The Islamic State group took heavy losses Sunday in the Syrian battleground of Kobane as Iraqi forces fought the jihadists buoyed by US backing for top government security appointments.
Secretary of State John Kerry said the appointment of defence and interior ministers after weeks of delay was a "very positive step forward" in the fightback against IS in Iraq, which Washington has made its priority.
American-led warplanes launched 11 air strikes near Kobane on Saturday and Sunday, US Central Command said, helping Kurdish fighters repulse a new IS attempt to cut their supply lines from Turkey.
Kobane's Kurdish defenders have been under IS assault for more than a month. They weathered fierce street fighting and at least two jihadist suicide bombings but the front line remained unchanged on Sunday, a Kurdish official said.
"(IS) brought in reinforcements... and attacked hard," Idris Nassen told AFP by telephone. "But thanks to air strikes and (the Kurdish fighters') response, they did not make any progress."
The IS fighters suffered heavy losses in Kobane, which has become a key prize as it is being fought under the gaze of the world media massed just across the border in Turkey.
From Saturday into Sunday morning, 31 jihadists died in the battle, said the Syrian Observatory for Human Rights.
Coalition air strikes near Kobane hit 20 IS fighting positions, five IS vehicles and two IS-held buildings, said Central Command.
The Observatory, which has a network of sources inside Syria, said 15 jihadists were killed in the air strikes while 16 others died in ground clashes along with seven Kurdish fighters.
- Hospital counts IS bodies -
With the fighting raging, the corpses of at least 70 jihadists were brought over the past four days into an IS-controlled mortuary in the town of Tal Abyad further east, said the Observatory.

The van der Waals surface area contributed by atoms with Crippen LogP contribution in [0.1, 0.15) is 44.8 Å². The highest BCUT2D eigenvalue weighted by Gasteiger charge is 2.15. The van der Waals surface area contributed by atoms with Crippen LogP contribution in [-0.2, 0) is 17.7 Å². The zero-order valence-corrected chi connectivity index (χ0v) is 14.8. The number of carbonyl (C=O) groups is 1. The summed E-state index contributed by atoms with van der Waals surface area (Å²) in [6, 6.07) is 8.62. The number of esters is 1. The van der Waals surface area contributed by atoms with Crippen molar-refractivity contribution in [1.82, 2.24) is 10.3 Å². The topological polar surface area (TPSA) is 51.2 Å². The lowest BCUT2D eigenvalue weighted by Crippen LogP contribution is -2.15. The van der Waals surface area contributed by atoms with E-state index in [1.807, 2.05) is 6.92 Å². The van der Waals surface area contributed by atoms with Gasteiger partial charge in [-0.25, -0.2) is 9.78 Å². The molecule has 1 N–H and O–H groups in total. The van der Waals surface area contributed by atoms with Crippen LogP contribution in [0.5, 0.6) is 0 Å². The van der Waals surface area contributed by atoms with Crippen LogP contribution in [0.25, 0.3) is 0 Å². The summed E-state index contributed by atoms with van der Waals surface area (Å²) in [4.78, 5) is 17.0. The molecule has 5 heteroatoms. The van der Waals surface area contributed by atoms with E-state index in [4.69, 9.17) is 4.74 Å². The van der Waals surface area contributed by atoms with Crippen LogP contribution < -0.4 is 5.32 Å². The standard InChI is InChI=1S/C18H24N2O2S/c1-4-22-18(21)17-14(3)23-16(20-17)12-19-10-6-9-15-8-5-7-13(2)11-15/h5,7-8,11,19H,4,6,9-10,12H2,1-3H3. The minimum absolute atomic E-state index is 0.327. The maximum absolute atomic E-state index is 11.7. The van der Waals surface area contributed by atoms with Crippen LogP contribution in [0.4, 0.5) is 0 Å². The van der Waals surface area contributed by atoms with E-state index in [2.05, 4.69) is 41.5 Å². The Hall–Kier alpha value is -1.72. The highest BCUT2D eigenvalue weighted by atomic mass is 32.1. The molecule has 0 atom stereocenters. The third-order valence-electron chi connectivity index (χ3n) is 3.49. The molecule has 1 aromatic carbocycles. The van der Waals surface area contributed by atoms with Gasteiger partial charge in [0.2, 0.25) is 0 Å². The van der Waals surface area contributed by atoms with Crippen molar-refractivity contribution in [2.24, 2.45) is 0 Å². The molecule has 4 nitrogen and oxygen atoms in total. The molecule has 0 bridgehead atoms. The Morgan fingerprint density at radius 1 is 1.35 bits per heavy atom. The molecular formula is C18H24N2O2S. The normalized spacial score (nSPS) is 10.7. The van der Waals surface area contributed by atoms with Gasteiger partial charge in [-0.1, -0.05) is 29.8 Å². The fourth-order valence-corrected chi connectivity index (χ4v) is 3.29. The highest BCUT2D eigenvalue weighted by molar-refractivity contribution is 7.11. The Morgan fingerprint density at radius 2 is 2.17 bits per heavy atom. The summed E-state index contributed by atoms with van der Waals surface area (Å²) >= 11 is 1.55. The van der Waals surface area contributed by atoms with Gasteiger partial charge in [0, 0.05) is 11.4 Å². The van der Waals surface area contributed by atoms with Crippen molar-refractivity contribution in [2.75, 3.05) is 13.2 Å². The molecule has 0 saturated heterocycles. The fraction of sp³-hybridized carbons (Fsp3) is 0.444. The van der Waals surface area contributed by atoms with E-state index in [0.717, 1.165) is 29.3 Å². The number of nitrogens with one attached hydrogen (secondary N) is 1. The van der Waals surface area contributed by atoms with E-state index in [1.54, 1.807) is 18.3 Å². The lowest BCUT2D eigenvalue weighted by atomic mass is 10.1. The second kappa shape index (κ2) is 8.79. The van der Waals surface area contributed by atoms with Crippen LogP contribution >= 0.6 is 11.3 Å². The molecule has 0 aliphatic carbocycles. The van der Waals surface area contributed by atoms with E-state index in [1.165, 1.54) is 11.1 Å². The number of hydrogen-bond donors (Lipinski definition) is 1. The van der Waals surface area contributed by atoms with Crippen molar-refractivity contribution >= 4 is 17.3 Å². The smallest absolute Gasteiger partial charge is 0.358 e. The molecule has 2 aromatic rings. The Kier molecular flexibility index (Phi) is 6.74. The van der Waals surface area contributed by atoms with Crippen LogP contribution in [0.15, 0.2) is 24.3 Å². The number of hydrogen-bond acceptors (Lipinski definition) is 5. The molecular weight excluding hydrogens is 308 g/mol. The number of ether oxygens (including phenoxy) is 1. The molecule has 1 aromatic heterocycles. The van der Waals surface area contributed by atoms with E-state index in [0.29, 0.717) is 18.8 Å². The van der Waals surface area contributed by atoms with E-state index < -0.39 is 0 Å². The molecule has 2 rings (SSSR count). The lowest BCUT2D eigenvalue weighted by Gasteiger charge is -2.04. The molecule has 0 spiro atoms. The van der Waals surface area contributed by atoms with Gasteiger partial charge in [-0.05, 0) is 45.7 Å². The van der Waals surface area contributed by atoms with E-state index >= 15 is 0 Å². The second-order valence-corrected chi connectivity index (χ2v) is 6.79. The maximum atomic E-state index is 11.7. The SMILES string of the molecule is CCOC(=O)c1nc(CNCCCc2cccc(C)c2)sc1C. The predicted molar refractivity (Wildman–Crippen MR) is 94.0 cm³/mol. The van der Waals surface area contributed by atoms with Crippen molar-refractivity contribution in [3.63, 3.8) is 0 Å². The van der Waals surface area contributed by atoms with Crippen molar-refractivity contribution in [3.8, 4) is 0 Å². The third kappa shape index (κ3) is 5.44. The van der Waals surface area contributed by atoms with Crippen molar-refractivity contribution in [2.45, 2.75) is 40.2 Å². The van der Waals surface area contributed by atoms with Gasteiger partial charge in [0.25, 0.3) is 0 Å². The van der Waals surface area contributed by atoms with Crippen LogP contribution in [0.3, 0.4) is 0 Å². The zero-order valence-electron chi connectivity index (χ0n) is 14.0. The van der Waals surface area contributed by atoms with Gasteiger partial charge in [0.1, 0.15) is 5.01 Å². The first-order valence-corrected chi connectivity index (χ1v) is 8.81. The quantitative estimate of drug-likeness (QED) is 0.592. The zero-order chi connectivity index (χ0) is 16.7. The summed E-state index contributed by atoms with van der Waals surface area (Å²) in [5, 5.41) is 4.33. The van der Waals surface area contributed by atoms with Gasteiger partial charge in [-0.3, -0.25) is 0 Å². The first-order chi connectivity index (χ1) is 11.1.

The US military has said it sees "encouraging" signs in the battle for Kobane, but has warned the town may still fall.
On Sunday the White House said President Barack Obama called his Turkish counterpart Recep Tayyip Erdogan and they pledged to "strengthen cooperation" against IS in Syria.
Signup to our newsletter and follow us on Facebook and Twitter!
But US commanders say their top priority remains neighbouring Iraq, where IS swept through much of the Sunni Arab heartland north and west of Baghdad in June.
Grievances of the Sunni majority against the Shiite led-government were a major factor in the lightning advance, and Washington has been piling pressure on Baghdad to form an inclusive government to mount a fightback.
On Saturday, the remaining posts in a new government line-up were finally approved by parliament, including a Sunni as defence minister and a Shiite as interior minister.
"These were critical positions to be filled, in order to assist with the organising effort" against IS, Kerry said. "So we're very pleased."
- Iran-Iraq talks -
With Washington voicing approval, Prime Minister Haidar al-Abadi's office announced he would visit Iran on Monday to discuss the fightback with Iraq's other key ally.
The US has kept Iran out of the coalition for fear of alienating Sunnis but acknowledges Tehran has an important role to play in the battle against IS.
Abadi's talks in Iran are part of his bid "to unite the efforts of the region and the world to help Iraq in its war against the terrorist group," his office said.
Tehran is a key backer of Abadi's government in its efforts to hold back the advance of the Sunni extremist IS.
Kurdish officials say Iran has deployed troops on the Iraqi side of the border in the Khanaqin area northeast of Baghdad and played a role in Amerli, a Shiite Turkmen town where security forces and allied militiamen broke a months-long jihadist siege in August.
Evidence also indicates that Iran sent Sukhoi Su-25 ground attack jets to Iraq, though it is unclear who subsequently piloted the aircraft.
As well as Syria, the US-led coalition is carrying out air strikes against IS in Iraq, including 10 on Saturday and Sunday. It has also deployed military advisers.
On Sunday a suicide bomber detonated explosives at a Shiite mosque in Baghdad, killing at least 18 people and wounding 30.
It came as Australian Foreign Minister Julie Bishop said in Baghdad that she had reached a deal to deploy about 200 special forces in Iraq to assist in the fight against the jihadists.